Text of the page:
Book Reviews: ‘Bad Company – The Strange Cult of the CEO’, & ‘Anarchism’

Archetypal Fat Cats

‘Bad Company: The Strange Cult of the CEO’, by Gideon Haigh (Aurum £6.99)

They used to be called something like ‘general manager’, but nowadays the main term for the head of a big capitalist company is ‘chief executive officer’. While they are nominally salaried employees, their pay as archetypal fat cats is so high that they are in fact clearly members of the capitalist class.

It was the growth of limited liability from the early nineteenth century that gave rise to the modern capitalist corporation and hence to the CEO Firms were originally run by their founders (or their heirs), but the owners faced the debtors’ prison if they went bankrupt. So few would buy shares in a company unless they could be personally involved in supervising how it was run. Limited liability meant that shareholders were no longer personally liable for any misdeeds or bankruptcies, so owners could delegate day-to-day control to a salaried manager, with a board of directors overseeing the whole thing.

As the title of this short volume suggests, the CEO has become a kind of cult figure, with in many cases a celebrity status and a pay packet to match (averaging over $30 million a year in large US companies in 2002, for instance). Many CEOs work long hours, apparently, though of course a lot of this time is spent in luxury hotels and swanky restaurants, and they are seemingly surprised when their employees fail to share their taste for sixty-hour weeks. Their income is reinforced by the curious idea of a ‘guaranteed bonus’, and of a ‘golden parachute’, paid to them if they are sacked by the board of directors.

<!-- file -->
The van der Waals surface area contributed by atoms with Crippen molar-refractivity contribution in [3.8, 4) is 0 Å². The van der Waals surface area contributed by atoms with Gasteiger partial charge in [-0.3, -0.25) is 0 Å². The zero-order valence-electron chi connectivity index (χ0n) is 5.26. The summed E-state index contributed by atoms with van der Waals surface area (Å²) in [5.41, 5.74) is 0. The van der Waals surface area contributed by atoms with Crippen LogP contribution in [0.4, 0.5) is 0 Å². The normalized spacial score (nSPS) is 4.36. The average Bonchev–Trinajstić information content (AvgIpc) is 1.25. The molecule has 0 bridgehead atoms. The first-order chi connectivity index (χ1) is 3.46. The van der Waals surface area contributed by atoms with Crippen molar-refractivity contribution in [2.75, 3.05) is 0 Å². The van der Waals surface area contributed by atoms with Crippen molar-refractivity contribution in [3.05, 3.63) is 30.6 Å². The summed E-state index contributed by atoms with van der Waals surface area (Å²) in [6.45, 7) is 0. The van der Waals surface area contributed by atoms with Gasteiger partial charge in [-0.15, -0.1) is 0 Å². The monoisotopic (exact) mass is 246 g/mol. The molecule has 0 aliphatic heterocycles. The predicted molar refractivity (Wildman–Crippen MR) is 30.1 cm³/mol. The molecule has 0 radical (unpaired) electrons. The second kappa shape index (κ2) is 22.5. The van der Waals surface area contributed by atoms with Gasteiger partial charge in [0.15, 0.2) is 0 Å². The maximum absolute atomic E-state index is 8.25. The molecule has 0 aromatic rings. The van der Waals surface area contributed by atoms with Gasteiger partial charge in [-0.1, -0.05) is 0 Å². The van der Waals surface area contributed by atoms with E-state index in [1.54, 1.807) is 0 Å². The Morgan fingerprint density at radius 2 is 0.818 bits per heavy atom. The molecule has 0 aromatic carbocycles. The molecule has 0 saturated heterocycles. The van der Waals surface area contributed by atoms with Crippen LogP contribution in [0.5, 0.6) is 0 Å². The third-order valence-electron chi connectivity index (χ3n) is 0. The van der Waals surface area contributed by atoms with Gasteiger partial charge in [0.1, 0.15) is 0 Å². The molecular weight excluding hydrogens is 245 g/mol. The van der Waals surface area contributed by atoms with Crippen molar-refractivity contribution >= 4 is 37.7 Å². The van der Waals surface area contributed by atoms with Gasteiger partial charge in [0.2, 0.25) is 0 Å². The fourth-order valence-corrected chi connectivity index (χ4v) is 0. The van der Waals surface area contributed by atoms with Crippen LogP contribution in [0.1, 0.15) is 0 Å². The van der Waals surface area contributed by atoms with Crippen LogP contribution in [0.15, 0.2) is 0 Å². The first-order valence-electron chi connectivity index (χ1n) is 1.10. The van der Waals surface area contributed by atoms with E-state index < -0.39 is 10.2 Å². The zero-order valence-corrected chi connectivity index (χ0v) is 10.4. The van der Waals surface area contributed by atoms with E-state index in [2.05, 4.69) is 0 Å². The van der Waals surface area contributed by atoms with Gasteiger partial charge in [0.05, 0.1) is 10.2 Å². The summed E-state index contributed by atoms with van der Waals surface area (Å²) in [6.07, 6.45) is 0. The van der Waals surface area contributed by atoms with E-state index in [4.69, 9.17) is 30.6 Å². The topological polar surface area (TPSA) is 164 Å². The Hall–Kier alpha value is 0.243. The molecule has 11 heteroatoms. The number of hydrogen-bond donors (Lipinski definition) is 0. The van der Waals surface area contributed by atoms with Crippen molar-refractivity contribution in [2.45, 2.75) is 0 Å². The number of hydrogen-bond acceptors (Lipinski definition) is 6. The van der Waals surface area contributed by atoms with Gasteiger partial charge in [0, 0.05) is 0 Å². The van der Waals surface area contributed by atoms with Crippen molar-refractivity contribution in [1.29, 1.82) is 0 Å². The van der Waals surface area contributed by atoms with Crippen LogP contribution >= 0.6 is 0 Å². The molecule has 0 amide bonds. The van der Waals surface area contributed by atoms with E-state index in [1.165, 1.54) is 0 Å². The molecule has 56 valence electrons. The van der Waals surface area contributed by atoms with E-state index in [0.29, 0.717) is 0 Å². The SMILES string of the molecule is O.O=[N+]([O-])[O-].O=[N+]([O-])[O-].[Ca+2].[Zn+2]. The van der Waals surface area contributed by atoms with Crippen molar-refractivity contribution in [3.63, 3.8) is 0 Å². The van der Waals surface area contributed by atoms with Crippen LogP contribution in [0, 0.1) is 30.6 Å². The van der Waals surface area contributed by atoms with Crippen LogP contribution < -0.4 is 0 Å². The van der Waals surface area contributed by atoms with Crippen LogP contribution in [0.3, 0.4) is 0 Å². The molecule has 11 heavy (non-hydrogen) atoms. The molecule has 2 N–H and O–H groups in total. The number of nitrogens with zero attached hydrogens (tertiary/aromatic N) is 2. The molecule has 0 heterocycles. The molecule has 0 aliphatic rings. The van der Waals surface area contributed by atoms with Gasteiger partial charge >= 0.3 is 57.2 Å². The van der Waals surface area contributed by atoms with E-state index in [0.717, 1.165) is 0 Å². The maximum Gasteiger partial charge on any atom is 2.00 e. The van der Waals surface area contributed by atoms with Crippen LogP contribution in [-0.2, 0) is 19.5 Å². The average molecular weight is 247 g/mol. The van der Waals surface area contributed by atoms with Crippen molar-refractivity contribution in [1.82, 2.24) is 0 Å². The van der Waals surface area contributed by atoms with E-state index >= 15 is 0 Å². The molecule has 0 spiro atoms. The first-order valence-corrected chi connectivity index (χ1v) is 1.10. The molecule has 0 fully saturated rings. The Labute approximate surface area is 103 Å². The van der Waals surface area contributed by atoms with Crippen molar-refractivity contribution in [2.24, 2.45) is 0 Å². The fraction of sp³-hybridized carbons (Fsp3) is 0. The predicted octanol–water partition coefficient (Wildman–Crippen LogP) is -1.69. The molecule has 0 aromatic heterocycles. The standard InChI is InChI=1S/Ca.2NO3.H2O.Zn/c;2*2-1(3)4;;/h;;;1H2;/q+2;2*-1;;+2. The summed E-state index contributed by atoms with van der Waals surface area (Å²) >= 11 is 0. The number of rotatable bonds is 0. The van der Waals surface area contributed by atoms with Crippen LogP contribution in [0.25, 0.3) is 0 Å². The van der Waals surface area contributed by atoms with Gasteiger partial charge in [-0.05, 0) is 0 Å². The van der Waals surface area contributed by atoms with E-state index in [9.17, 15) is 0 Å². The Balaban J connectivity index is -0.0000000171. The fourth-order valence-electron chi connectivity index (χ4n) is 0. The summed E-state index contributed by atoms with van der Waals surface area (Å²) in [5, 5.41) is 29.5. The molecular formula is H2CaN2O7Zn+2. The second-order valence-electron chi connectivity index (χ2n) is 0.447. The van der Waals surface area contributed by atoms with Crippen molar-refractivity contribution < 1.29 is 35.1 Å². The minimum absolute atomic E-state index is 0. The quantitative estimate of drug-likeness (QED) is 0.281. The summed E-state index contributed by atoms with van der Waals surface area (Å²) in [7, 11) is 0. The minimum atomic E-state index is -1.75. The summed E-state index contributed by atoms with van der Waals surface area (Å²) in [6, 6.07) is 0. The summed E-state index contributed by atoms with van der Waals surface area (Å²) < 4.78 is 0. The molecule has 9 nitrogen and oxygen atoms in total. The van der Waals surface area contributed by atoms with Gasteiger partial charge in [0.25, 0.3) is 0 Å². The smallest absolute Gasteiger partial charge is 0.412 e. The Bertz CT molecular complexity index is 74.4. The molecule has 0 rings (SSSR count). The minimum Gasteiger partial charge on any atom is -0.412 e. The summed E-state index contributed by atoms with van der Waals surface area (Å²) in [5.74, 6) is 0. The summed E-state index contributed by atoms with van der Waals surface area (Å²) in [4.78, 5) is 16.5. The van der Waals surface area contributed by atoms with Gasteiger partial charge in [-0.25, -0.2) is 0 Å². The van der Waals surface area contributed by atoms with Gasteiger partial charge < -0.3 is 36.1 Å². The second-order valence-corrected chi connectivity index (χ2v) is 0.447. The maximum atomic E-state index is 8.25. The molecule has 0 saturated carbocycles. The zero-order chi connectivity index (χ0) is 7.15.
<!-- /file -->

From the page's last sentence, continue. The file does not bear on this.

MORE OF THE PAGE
And what does a CEO do in return for this generous remuneration? It’s clear that they do not in any real sense run the company, since big corporations are far too complicated to be managed by individuals. Rather, they concern themselves with the company as a business, often having little detailed idea about what it actually produces, and give orders that others have to implement. The impression gained from Haigh’s book is that if the share price keeps rising, irrespective of any medium- or long-term benefits to the company, then shareholders and directors are happy. Reducing costs by cutting staff is a favourite, and none too sophisticated, approach.

With golden parachute in pocket, a number of CEOs go into politics – President Bush’s cabinet, for instance, is full of them, from Dick Cheney to Donald Rumsfeld. As Haigh quips, “the Bush administration is more a CEOcracy than a theocracy.” The extent of this cosying-up is fairly new, but governments do not have to be full of ex-businessmen in order to serve capitalist interests.

Haigh makes the useful point that, while workers are urged to keep wage demands in check so that they can compete with other workers (especially those in other countries), CEOs instead always want to be paid more so as to be in line with their counterparts overseas — the idea of ‘internationally competitive’ has different meanings for bosses than for workers. While he is well aware of the absurdities of CEO pay, he has some odd ideas about the way capitalism works. For instance, he claims that “Companies do not exist to make profits; they make profits in order to exist” He seems to think this is an important correction to a common myth, but in whichever version it just means that companies are motivated by profit-making. Nevertheless, his book does give a useful picture of what CEOs do and don’t do, and of why we have no need of them and their fellow-exploiters.